Google has often used the analogy of the telephone to argue that the Internet service provider should be only as liable as a telephone services provider, who is not liable if a murder is plotted over the telephone. The times have changed. Two people talking on the phone, and calling me a pedophile are just two people. That is the extent of the damage. But if these two people put it out on their Orkut scrapbook or on Wikipedia, that number could jump to millions of people.

Related articles:

Internet reflects, nay amplifies social problems
Google says don’t shoot the messenger


Businesses crawling all over YouTube, Facebook

November 2, 2007

Guess who is taking a peek at your profile and activities on Facebook, Linkedin, and other social networking sites ? Businesses of course, and they are looking for you.

Social networking sites have become the top tool for hiring IT staff, according to this report in PC World.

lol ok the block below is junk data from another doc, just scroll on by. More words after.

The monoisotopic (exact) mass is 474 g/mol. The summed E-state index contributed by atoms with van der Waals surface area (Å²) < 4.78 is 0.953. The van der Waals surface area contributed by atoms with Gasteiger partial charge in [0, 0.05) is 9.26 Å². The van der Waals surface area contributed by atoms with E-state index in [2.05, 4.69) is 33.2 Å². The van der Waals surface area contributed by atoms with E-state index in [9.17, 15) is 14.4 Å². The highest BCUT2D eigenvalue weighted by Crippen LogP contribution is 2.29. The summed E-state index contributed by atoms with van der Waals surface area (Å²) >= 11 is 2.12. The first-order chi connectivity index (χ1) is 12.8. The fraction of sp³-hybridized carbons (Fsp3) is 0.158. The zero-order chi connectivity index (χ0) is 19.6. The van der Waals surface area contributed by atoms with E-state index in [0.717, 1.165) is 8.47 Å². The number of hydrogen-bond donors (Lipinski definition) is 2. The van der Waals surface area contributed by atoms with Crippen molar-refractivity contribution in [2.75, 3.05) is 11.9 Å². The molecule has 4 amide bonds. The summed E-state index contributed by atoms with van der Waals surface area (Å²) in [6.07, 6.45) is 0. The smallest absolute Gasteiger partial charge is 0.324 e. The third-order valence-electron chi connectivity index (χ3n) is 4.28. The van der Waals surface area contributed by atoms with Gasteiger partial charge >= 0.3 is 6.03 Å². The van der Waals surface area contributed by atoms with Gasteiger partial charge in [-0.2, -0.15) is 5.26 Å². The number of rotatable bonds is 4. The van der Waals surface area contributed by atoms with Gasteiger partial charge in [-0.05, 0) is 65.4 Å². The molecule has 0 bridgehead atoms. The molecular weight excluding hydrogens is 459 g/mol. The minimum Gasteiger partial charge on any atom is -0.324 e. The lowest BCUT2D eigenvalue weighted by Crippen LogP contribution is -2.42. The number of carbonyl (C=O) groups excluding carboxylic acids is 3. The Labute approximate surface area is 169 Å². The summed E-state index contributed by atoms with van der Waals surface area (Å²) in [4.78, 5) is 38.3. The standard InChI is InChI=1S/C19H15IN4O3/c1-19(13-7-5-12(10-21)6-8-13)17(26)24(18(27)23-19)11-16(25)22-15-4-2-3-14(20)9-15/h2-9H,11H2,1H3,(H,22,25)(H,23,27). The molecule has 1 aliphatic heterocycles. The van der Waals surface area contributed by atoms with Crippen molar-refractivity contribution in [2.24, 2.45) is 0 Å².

So folks try and be careful on Facebook. Forget about being spontaneous on social networking sites, because a single loose comment could make you lose a super job offer.

There aren’t any private spaces online where you can have good, clean spontaneous fun. The corporate world has got its men on these sites. Some of them maybe reporting to your bosses

Some companies are also encouraging their staff to get on to Facebook and generally try to have fun. They believe that this interaction will strengthen bonds among company employees, provide an opportunity to recruit more people, and yes, project a super nice image of the company.